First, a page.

The farthest known supernova: Support for an accelerating universe and a glimpse of the epoch of deceleration
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The farthest known supernova: Support for an accelerating universe and a glimpse of the epoch of deceleration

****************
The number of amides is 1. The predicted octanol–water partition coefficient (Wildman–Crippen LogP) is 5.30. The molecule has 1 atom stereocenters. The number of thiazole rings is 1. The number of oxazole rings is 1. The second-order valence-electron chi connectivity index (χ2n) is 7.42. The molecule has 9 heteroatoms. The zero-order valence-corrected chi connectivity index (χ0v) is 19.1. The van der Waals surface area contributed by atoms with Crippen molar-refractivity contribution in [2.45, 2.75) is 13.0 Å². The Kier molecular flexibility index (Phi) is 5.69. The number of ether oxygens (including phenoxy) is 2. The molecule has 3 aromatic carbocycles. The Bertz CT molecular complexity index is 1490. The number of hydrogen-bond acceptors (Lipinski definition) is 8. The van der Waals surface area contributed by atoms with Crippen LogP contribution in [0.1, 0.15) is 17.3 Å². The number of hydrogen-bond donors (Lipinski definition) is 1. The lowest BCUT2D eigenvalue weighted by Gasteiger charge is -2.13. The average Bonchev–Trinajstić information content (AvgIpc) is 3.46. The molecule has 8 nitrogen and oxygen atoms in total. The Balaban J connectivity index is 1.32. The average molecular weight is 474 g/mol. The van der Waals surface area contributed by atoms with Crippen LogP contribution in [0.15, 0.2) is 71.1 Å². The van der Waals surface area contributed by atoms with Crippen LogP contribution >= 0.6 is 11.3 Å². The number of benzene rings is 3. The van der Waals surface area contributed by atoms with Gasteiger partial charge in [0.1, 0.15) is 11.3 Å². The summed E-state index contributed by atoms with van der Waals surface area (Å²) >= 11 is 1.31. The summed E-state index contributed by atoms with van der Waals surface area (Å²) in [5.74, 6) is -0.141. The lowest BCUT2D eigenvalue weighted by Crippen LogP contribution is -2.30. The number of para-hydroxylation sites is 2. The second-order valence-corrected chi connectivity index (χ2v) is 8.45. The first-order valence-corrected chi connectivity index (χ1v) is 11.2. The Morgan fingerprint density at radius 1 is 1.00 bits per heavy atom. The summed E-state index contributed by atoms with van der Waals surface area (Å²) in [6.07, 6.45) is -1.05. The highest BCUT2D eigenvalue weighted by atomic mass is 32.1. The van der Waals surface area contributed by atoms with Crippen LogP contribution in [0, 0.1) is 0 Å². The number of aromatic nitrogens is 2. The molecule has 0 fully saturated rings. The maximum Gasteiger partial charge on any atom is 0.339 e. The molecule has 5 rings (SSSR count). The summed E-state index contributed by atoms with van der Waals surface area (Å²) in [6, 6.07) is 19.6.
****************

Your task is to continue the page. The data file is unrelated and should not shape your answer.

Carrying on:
We present photometric observations of an apparent Type Ia supernova (SN Ia) at a redshift of approximately 1.7, the farthest SN observed to date. The supernova, SN 1997, was discovered in a repeat observation by the Hubble Space Telescope (HST) of the Hubble Deep Field{North (HDF-N), and serendipitously monitored with NICMOS on HST throughout the Thompson et al. GTO campaign. The SN type can be determined from the host galaxy type: an evolved, red elliptical lacking enough recent star formation to provide a significant population of core-collapse supernovae. The classification is further supported by diagnostics available from the observed colors and temporal behavior of the SN, both of which match a typical SN Ia. The photometric record of the SN includes a dozen flux measurements in the I, J, and H bands spanning 35 days in the observed frame. The redshift derived from the SN photometry, z = 1:7 plus or minus 0:1, is in excellent agreement with the redshift estimate of z = 1:65 plus or minus 0:15 derived from the U_300 B_450 V_-606 I_814 J_110 J_125 H_160 H_165 K_s photometry of the galaxy. Optical and near-infrared spectra of the host provide a very tentative spectroscopic redshift of 1.755. Fits to observations of the SN provide constraints for the redshift-distance relation of SNe Ia and a powerful test of the current accelerating Universe hypothesis. The apparent SN brightness is consistent with that expected in the decelerating phase of the preferred cosmological model, Omega_M approximately equal to 1/3; Omega_Lambda approximately equal to 2/3. It is inconsistent with grey dust or simple luminosity evolution, candidate astrophysical effects which could mimic previous evidence for an accelerating Universe from SNe Ia at z approximately equal to 0:5. We consider several sources of potential systematic error including gravitational lensing, supernova misclassification, sample selection bias, and luminosity calibration errors. Currently, none of these effects alone appears likely to challenge our conclusions. Additional SNe Ia at z > 1 will be required to test more exotic alternatives to the accelerating Universe hypothesis and to probe the nature of dark energy.

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